Climate and migration

There are many reasons why people continue to risk their lives in perilous journeys across the Mediterranean, despite the rising death toll. Environmental factors are significantly contributing to the crisis

9th November 2018

A feeding centre in Mogadishu, Somalia, during the severe drought in 2017  © UN Photo/Tobin Jones

Climate and migration

There are many reasons why people continue to risk their lives in perilous journeys across the Mediterranean, despite the rising death toll. Environmental factors are significantly contributing to the crisis

By Laurel Hart , Outreach and Campaigns Officer, United Nations Association–UK

Migration in the Mediterranean hit the headlines in 2015 as Europe faced a sudden influx of migrants fleeing predominantly from the Middle East, sub-Saharan Africa and North West Africa. In 2015 alone, over one million refugees entered Europe. It’s estimated that half of these came from Syria, a fifth from Afghanistan and seven per cent from Iraq, with most of the remaining third heading from sub-Saharan Africa. Since 2015, arrival numbers have dropped significantly but the proportion of those losing their lives while trying to make the crossing has risen dramatically. The Mediterranean remains a major transit point.

Many of those arriving on the shores of Europe are refugees who have fled their homes to escape protracted conflicts in Africa and the Middle East. Others are migrants, who have embarked on this perilous journey for a number of factors, including extreme poverty.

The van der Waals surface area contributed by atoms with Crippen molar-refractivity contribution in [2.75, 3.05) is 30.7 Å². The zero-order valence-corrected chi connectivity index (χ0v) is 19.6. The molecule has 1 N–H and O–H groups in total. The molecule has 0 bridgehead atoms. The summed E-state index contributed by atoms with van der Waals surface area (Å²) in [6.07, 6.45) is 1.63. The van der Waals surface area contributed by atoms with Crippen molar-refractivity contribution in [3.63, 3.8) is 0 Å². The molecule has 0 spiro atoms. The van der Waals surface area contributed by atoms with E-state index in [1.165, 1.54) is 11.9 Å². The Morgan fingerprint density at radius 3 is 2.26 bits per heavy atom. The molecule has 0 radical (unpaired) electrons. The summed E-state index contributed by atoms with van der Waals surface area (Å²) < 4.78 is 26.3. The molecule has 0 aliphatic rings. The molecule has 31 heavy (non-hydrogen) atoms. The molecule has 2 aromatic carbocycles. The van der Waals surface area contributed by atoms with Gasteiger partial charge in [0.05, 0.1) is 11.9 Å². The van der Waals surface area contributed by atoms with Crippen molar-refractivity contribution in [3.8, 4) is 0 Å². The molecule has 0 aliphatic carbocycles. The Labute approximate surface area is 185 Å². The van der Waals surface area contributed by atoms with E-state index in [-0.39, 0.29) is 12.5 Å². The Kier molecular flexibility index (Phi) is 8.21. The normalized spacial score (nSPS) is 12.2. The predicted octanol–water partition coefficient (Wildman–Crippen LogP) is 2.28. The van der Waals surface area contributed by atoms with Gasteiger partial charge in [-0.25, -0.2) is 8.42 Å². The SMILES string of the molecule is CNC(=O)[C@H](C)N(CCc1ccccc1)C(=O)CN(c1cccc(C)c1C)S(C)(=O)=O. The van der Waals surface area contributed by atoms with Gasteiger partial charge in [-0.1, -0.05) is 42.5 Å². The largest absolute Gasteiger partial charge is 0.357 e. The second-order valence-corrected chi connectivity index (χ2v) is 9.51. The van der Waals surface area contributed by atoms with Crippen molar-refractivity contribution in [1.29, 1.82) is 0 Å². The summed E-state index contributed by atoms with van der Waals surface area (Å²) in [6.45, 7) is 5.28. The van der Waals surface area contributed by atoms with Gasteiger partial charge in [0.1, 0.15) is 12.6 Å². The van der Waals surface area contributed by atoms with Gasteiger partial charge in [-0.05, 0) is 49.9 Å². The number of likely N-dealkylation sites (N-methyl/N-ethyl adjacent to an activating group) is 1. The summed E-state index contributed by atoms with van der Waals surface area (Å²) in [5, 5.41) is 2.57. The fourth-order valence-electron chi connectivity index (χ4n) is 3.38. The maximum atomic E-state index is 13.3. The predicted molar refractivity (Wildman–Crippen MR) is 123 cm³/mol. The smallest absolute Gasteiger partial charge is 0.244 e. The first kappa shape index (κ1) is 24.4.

Most cross the Mediterranean by sea via one of its main migratory pathways. The Central Mediterranean Route – one of the most consistently busy and deadly – goes from North Africa (mainly Libya) to Italy. The Western route involves journeys from Morocco to mainland Spain by sea, including land crossings into Spanish enclaves. The Eastern route sees crossings from Turkey to Greece.

Since 2015, individual governments and the EU have spent much time and money on efforts to reduce irregular migration. Some governments have tightened their borders, even closing them temporarily and calling for the EU to do the same.

The EU has spent millions trying to dissuade those making the journeys by funding and supporting countries that act as main points of entry: for example, giving over $200 million to help Sudan stem migration to Europe. It also struck a controversial deal with Turkey in 2016, which led to an immediate, notable drop in migration to Greece.

However, criticism is mounting that these approaches are not only ineffective but are also putting migrants in direct harm. Research suggests that security-based interventions designed to tackle the flow of migrants, refugees and asylum seekers have played a key role in increasing the vulnerability of people on the move. For instance, smuggling and trafficking networks have mushroomed in Libya, as migrants from sub-Saharan and North Africa pass through. Last year, shocking footage emerged of ‘slave’ auctions in the country.

A containment approach to migration disregards the root causes that force people to take such life-threatening journeys. It also ignores the fact that some migrants, notably refugees, have legal pathways open to them under longstanding international agreements, such as the 1951 Refugee Convention.

Without efforts to address root causes, and without an adequate humanitarian response, security-based measures will only lead to more deaths, while smuggling networks will continue to profit from those tragedies at sea. States, European and African, must put the safety of those on the move at the heart of their responses.